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Sea Turtle Nesting Season Is Here PDF Print E-mail
Written by Kim Ogren, BT Contributor   
June 2019

A tribute to my dad, the first velador

CPix_GoingGreen_6-19lose your eyes for a moment. Now you know how dark it is most evenings on the beaches of Tortuguero, along Costa Rica’s northeastern shore.

This is where Archie Carr, the father of sea turtle conservation, left my father, a college sophomore at the time, during the 1959 nesting season, which runs from May to October. His instructions were to learn everything he could about the mysterious, majestic sea turtles there. Little was understood about their basic biology or life history. About all we knew was that their numbers were decreasing and Carr was alarmed.

Under Carr’s tutelage, Dad spent every summer for the next decade living in a (still) remote village on the Caribbean coast. Over those years, he lived what seems like ten lifetimes’ worth of adventures, near misses, and formative experiences -- as one is wont to do when one is an Ogren in a jungle working with the Carrs. It became a family affair and has led to my serving on the board of the Sea Turtle Conservancy, which Carr founded under the name Caribbean Conservation Corporation.

Many of Dad’s best stories from those years were recounted in the book Turning Turtles in Tortuguero: Stories from the Origins of Sea Turtle Research by Anne Ake. You can get a glimpse at www.turningturtles.com. Dad helped build sea turtle research from scratch in Tortuguero. Today’s data-gathering methods are built on the ones he started. They’re also in use by field biologists studying turtles and other animals all over the world.

He did his best to sleep during the hot, steamy days, and every night walked 16 roundtrip miles of soft black beach. With no GPS, he marked the beach in quarter-mile increments. To this day, quarter-mile markers are painted on that beach -- in a country that otherwise relies on the metric system.

Because he surveyed alone -- as the first velador, or night guardian -- he’d turn a nesting mother turtle on her back, then find her early in the morning to measure, tag, and set her upright again. Rather than turning turtles these days, teams patrol the nesting beaches and share the cataloging responsibilities.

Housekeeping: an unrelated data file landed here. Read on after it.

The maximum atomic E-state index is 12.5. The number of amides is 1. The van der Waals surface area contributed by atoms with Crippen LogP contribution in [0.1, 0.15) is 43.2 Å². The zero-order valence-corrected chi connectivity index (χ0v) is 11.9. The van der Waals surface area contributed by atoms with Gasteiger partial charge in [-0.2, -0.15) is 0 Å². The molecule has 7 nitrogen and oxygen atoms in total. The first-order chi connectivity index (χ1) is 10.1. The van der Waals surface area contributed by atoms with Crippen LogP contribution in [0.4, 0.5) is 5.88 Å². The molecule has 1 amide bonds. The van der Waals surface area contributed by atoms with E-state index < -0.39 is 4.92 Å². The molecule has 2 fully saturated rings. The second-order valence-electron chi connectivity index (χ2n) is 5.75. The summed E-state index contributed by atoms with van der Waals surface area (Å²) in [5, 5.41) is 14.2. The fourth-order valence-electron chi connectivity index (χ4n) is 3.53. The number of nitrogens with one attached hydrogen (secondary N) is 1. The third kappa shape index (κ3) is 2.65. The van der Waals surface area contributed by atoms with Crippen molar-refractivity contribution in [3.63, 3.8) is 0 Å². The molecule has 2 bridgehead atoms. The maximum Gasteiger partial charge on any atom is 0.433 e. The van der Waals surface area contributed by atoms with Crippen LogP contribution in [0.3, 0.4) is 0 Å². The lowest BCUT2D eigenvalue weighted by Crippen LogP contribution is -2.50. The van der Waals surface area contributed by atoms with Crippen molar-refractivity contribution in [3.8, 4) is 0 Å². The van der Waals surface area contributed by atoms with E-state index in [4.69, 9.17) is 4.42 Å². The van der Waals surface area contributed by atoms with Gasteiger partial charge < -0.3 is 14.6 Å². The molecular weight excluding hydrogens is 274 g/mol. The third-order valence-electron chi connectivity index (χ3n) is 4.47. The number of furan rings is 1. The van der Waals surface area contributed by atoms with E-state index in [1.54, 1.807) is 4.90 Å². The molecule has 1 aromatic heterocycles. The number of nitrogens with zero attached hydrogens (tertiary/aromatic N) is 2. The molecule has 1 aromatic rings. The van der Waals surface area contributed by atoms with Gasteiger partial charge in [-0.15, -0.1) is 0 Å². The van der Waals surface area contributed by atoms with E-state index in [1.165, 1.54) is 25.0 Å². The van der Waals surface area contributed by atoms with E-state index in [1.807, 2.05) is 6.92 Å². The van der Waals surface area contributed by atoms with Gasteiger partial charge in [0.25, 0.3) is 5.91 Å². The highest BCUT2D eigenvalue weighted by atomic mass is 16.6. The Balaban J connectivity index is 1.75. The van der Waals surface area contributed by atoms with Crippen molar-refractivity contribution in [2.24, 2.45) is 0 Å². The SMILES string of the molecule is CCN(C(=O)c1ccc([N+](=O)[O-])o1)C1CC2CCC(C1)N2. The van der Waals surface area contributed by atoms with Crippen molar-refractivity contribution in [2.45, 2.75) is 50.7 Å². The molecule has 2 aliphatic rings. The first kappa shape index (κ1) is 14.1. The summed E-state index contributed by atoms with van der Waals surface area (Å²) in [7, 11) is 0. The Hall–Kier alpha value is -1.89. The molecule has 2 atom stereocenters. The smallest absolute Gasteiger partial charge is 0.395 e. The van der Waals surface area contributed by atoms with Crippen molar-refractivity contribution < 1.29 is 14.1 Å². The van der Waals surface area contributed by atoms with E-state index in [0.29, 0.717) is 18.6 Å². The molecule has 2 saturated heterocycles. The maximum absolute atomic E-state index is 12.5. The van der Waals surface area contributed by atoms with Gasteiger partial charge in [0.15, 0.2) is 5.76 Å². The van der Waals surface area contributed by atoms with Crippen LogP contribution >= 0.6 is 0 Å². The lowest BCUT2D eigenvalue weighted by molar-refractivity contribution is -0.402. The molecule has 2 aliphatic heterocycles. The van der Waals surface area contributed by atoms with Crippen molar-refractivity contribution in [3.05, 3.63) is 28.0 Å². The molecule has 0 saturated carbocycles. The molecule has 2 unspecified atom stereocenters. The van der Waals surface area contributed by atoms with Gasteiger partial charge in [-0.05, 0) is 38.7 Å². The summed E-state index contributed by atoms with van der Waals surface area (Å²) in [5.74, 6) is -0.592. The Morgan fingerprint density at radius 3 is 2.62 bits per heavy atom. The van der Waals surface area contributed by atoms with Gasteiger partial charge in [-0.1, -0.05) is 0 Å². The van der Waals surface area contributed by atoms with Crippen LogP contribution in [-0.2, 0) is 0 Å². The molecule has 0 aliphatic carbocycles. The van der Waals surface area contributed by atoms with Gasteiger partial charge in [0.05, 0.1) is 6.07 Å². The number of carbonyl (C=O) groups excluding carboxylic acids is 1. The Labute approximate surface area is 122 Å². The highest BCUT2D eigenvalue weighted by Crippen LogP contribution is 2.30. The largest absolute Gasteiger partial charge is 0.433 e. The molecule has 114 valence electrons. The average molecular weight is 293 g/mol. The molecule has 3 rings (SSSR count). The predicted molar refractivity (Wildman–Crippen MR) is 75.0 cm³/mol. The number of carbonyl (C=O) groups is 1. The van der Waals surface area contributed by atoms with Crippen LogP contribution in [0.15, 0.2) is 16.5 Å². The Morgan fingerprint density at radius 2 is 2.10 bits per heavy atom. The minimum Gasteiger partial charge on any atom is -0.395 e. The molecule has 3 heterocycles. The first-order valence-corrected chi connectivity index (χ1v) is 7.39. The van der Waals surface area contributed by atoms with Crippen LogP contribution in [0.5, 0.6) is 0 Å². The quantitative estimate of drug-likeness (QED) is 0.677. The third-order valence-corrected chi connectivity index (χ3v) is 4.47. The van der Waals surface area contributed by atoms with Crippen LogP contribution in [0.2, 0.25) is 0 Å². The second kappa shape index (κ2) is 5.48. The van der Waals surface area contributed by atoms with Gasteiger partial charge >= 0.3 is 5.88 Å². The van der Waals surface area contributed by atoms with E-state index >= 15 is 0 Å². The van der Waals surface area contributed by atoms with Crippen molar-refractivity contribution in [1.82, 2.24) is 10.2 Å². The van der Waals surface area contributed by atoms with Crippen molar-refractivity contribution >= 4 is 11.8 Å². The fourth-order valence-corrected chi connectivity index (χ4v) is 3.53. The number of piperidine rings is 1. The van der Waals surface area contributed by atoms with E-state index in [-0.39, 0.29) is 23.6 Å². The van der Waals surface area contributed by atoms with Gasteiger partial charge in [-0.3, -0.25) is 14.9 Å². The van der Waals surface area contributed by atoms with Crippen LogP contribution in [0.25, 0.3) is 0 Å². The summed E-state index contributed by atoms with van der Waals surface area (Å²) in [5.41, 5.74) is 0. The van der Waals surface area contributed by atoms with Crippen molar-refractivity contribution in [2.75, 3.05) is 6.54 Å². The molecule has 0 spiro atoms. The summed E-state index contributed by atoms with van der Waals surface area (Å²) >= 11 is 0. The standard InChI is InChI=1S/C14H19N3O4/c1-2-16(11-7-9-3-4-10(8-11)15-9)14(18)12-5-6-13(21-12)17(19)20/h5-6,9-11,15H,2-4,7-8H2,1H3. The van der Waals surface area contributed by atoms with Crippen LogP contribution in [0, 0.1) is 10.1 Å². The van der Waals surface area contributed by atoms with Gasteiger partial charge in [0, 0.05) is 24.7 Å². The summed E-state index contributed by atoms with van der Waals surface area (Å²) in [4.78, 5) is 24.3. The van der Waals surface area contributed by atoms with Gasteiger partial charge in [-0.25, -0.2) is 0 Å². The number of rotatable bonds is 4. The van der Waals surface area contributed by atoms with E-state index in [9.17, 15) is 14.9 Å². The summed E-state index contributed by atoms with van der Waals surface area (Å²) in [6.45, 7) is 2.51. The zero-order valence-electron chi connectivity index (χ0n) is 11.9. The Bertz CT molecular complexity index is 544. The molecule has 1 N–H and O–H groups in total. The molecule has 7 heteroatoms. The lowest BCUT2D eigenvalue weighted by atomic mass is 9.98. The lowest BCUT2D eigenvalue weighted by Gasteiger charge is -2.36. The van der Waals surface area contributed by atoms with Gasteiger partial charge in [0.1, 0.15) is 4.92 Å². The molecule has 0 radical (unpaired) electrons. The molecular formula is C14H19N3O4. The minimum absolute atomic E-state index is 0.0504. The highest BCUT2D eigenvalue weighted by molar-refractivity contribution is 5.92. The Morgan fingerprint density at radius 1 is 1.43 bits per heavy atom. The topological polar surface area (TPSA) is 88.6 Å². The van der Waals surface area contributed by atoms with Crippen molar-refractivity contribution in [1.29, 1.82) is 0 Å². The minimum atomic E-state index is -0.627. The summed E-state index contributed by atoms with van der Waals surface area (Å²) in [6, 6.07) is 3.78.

In one study, Dad taped shut hatchlings’ eyes in order to understand what senses they used to find the ocean. Turns out, they crawl toward the light of the moon on the water. The current use of special amber beachfront lighting is a significant conservation practice that helps ensure the little creatures don’t confuse the city for the ocean. On their way out of the nest, baby turtles consume their egg yolk, which acts as the necessary energy boost they need to swim like hell away from predators, get out into the Gulf Stream, and generally hang out in the Atlantic for years.

These early years are known as “the lost years”; in-water turtle research is relatively a recent phenomenon. But modern genetic testing has confirmed a critical connection: Many of the juvenile green turtles found in Florida's waters originate from nesting beaches in Tortuguero.

With Dad’s help, we know that after about 25 or so years, the males and females make their way back to their home nearshore waters to mate. If you think about the odds of that return, you’d swear it was a miracle.

The female turtle heaves her heavy seafaring body on a beach to nest like an amphibious tank emerging from the surf, inspiring even greater awe. The mother turtle is an ancient cosmological and mythological symbol, said to carry the world on her back.

The Sea Turtle Conservancy offers citizen science trips in Tortuguero. Student assistantships are also offered, and graduates have gone on to lead significant conservation all over the world.

It’s a hell of an experience. After a drive through the mountains and an hour-long small riverboat ride through rainforest, you can stay at Miss Junie’s Lodge, the hotel of Tortuguero’s first family and my Dad’s friend from the 1950s; at the STC research station; or in a luxury eco-lodge. You’ll be asked to choose a night shift with research scientists and decide who’ll use the measuring calipers, who will count eggs, and who will take notes. You’ll wear black clothing. At the appointed hour, you’ll stand just through the wall of sea grapes adjacent to the humid surf for about five minutes to let your eyes adjust.

My dad’s encounters in Tortuguero were life changing. I’d love to help connect anyone with opportunities to learn about, encounter, or conserve sea turtles. Right here, Bill Baggs State Park is offering Adopt-a-Nest classroom opportunities and allows volunteers to participate in nest excavations. Assistant park ranger Lu Dodson is excited to share her experience, passion, and knowledge. Write me at This e-mail address is being protected from spambots. You need JavaScript enabled to view it , and I’ll help you find your way to Tortuguero or other magical places to have life-changing experiences.

 

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